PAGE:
It is structured so that users can join, create and contribute to “threads” reddit style. By using WT.Social, you will quickly realize that the site is designed to combat misinformation and share meaningful conversations. Posts need fact-based news with links and clear sources. Other users and moderators can also edit and flag misleading links.

While WT.Social is unlikely to become as big as Twitter or Reddit, it is an attractive alternative that even Wales itself has acknowledged: “it radical, crazy experiment.” #8221;


Right out of the door, CounterSocial boasts on its front page that it doesn’t allow trolls, fake news, ads, or even full access if you live in “original” for bots like Russia, Iran, China and others. Also, oddly enough, it offers a virtual reality space (which is called Counter Realms).

If you’ve ever used Tweetdeck, the CounterSocial column UI will be all too familiar. Users can delete, reorder, or create additional columns from hashtags, user lists, and topics. Free users can follow, like, share and comment on posts and replies. Pro accounts are also available ($5/month) with advanced features such as changing profile status and setting expiration dates and “message breaks.

Although some themes under-lit and full of dead zones, I think CounterSocial offers a good experience and should be an alternative to Twitter on your list.


Tumblr has been around for almost as long as Twitter, and has been responsible for a lot of bad corporate decisions. The Tumblr that exists today still stays true to its long blog-style content – as opposed to Twitter’s 280 character limit – with the ability to share multimedia elements such as photos, videos and GIFs. Subscribers can discuss blog posts in attached notes (comments section). Users can also share other posts on their page (similar to a retweet) or even on other services.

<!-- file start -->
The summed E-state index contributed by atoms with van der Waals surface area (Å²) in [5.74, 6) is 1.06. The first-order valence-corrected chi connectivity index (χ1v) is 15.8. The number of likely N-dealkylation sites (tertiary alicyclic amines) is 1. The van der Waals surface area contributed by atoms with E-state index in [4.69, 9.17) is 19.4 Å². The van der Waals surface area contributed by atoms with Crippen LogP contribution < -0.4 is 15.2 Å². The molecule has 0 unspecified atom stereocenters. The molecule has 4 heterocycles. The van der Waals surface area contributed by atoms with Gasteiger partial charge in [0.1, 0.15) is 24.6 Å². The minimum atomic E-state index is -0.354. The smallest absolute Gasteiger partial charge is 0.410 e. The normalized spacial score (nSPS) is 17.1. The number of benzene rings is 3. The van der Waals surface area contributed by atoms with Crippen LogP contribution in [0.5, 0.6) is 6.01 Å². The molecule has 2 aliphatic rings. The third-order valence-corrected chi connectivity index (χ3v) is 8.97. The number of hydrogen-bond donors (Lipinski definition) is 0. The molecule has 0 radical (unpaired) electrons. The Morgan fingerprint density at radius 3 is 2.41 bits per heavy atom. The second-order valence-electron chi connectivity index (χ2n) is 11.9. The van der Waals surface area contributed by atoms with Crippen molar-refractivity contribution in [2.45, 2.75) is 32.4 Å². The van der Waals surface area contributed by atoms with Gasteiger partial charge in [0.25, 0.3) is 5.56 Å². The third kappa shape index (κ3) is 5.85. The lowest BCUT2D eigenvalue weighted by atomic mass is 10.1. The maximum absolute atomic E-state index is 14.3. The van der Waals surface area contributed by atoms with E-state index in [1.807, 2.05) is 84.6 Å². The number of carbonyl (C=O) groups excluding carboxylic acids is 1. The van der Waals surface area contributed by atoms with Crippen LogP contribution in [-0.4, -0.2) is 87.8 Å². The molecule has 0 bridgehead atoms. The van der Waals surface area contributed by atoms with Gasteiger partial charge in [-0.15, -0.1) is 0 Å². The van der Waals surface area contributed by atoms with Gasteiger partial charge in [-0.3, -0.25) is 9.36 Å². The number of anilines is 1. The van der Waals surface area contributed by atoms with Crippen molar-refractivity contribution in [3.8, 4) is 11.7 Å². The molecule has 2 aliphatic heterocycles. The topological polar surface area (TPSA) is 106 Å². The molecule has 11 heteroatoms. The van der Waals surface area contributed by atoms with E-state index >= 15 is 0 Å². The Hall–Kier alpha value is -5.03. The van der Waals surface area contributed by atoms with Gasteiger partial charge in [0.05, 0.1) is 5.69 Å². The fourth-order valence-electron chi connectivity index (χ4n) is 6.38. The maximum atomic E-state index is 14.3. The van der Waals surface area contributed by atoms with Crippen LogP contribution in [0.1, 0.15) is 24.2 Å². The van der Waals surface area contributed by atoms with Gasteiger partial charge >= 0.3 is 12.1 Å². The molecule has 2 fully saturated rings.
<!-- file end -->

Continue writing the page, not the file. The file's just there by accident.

Unlike the previous sites on this list, Tumblr allows ads on its platform. Users can bypass it and get more features by subscribing for $4.99/month or $39.99/year.


Of course , these are just a few of the seemingly endless number of social media platforms today. This list is made up of sites that I think are the best alternatives to Twitter and are capable of absorbing the flocking users. But ultimately, various types of social networking sites can also serve as a good alternative.

LinkedIn is mostly known as a networking site for business professionals. However, like Twitter, it offers many social features such as a news feed and the ability for users to follow each other and share post updates, photos, videos, polls, etc.

Why Started as a way for gamers to communicate while playing video games, Discord has grown into a well-known social network with over 150 million monthly active users. Unlike any of the networks listed above, Discord does not have a public feed or chat. Instead, it’s structured as independent chat rooms where users can send messages and communicate via voice or video calls, which is most similar to Slack.

Have you switched to any of these lately? Do you plan to leave Twitter or stay with it until the end? Let us know in the comments.

Leave a Reply

Your email address will not be published. Required fields are marked *